Oh! come, within my soul to dwell, Thou Lord of light!

    Worthy my love shall be of thee, Cecile, my bride!"

    In his baptismal robe, the type of innocence,

    Valerian, at last, the angel's face beheld;

    In awe he gazed upon that grave magnificence;

    That radiant, crown decked brow his old ambitions quelled.

    Fresh roses in his hands did that grand spirit bear,

    Pure lilies, dazzling white, to his strong heart he pressed.

    In gardens of high heaven had bloomed those blos­soms rare,

    Beneath the rays of love from their Creator blest.

    "O Spouses dear to Heaven! the martyrs' royal rose

    Shall crown your brows," exclaimed that angel from on high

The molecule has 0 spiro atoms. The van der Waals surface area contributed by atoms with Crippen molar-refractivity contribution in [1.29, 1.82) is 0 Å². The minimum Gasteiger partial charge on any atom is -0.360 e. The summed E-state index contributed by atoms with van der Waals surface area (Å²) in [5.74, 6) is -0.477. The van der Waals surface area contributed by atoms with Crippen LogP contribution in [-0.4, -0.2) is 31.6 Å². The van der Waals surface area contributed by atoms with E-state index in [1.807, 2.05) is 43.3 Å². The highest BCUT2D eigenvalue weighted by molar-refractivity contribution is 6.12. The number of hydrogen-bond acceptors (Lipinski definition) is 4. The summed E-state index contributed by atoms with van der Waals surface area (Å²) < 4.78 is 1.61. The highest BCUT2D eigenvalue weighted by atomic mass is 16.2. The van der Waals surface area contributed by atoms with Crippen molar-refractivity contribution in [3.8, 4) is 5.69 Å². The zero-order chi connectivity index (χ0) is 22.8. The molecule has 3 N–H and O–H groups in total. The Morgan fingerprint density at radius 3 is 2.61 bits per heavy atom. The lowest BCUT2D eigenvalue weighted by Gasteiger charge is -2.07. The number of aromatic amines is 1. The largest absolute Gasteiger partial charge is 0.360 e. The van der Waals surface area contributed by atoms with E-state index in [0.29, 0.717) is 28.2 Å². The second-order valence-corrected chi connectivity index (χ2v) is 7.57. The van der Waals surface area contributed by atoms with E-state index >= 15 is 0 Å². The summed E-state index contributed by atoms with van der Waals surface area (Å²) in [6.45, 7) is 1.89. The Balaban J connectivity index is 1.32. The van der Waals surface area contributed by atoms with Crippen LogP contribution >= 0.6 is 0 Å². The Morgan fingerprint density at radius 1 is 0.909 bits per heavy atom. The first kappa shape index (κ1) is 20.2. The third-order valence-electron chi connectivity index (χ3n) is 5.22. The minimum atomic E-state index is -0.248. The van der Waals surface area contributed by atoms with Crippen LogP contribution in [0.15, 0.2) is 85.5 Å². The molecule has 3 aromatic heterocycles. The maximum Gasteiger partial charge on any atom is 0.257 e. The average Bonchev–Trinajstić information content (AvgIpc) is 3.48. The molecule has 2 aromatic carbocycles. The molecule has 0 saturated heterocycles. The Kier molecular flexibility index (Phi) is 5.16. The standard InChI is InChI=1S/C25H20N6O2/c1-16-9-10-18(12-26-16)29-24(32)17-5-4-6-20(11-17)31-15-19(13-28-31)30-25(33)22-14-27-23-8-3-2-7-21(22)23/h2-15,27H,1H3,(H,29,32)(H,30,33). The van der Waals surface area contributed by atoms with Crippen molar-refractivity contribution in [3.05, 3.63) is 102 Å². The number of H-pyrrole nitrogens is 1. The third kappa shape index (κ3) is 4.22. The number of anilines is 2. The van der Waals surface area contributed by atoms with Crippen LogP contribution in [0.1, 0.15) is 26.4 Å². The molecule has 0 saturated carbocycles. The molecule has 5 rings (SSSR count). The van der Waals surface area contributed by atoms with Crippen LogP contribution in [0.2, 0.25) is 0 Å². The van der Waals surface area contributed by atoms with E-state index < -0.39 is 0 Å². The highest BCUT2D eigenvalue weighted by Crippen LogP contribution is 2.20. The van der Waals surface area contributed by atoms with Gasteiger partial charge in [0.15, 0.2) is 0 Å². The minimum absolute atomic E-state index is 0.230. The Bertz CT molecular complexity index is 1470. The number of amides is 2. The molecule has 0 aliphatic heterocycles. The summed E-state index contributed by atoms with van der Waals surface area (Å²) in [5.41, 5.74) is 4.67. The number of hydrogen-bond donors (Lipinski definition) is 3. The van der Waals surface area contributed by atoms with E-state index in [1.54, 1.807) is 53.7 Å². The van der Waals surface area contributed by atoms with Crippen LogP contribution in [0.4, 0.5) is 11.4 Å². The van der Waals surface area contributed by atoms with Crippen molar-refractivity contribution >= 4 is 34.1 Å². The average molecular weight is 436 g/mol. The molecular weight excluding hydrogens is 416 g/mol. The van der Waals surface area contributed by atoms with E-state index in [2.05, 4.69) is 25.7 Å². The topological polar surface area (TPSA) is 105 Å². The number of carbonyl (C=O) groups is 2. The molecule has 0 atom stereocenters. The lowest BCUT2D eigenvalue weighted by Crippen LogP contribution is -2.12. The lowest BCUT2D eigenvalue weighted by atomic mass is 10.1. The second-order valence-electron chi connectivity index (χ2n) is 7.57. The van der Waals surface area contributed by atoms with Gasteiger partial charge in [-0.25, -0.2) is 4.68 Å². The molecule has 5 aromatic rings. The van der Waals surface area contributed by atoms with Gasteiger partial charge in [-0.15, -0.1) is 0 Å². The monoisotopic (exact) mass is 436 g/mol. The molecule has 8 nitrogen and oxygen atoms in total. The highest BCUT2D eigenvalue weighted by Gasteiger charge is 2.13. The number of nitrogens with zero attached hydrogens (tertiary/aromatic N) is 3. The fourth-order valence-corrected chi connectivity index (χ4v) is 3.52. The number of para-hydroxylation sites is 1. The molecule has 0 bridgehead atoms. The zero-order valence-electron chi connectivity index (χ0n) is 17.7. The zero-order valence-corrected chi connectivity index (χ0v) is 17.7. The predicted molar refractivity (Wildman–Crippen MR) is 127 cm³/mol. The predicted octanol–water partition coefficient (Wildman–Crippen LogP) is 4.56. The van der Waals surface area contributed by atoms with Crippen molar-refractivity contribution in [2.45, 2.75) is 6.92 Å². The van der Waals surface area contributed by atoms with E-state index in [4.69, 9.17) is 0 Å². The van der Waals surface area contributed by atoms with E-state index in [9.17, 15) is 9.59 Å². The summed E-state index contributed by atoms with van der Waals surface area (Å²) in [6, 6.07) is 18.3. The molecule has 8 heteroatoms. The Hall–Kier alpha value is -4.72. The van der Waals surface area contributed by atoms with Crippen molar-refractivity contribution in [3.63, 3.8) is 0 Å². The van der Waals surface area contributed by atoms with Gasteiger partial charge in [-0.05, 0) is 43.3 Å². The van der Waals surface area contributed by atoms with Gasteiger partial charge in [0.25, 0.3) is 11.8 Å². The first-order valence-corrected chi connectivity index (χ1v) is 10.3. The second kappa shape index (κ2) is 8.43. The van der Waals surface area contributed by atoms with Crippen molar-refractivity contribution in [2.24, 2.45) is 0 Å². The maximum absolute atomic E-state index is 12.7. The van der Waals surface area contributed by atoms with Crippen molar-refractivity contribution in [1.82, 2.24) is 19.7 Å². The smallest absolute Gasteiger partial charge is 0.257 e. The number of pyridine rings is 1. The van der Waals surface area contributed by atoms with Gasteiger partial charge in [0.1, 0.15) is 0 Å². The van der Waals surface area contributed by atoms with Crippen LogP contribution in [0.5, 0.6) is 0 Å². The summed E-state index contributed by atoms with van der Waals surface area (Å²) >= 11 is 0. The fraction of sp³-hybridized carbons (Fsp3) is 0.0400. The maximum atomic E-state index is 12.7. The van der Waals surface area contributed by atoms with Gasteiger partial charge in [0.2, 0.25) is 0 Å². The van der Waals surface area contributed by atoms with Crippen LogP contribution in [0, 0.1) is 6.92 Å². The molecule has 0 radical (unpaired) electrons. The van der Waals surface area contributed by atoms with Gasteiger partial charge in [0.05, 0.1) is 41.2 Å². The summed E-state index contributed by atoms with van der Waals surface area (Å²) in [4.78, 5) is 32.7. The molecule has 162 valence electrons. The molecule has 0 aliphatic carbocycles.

"No voice on earth can sing, no mortal tongue disclose,

    Its value beyond price, that lasts eternally.

    I lose myself in God, His attributes proclaim;

    But I cannot, for Him, bear pain, though fain would I!

    I cannot shed or tears or blood for His dear name;

    To prove my love for Him, I cannot gladly die.

    Oh! purity is ours, the angels' special grace,

    Our vast, unbounded joy, that ne'er shall fade away;

    But o'er our lofty lot yours hath a loftier place,

    For you can be pure, and you can die, to‑day'

    "Of chaste virginity, you see the emblem here,

    In these white lilies sweet, fair gift from Christ the Lamb;

    The pure white crown He gives, in glory you shall wear;

    And you for aye shall chant the new song to His name.

    Your union, spotless, chaste, shall win great souls to God

    Souls that no other spouse, than Christ, shall seek on earth;

    And near His heavenly throne, when life's hard path is trod,

    There you shall see them shine, in saintly joy and mirth."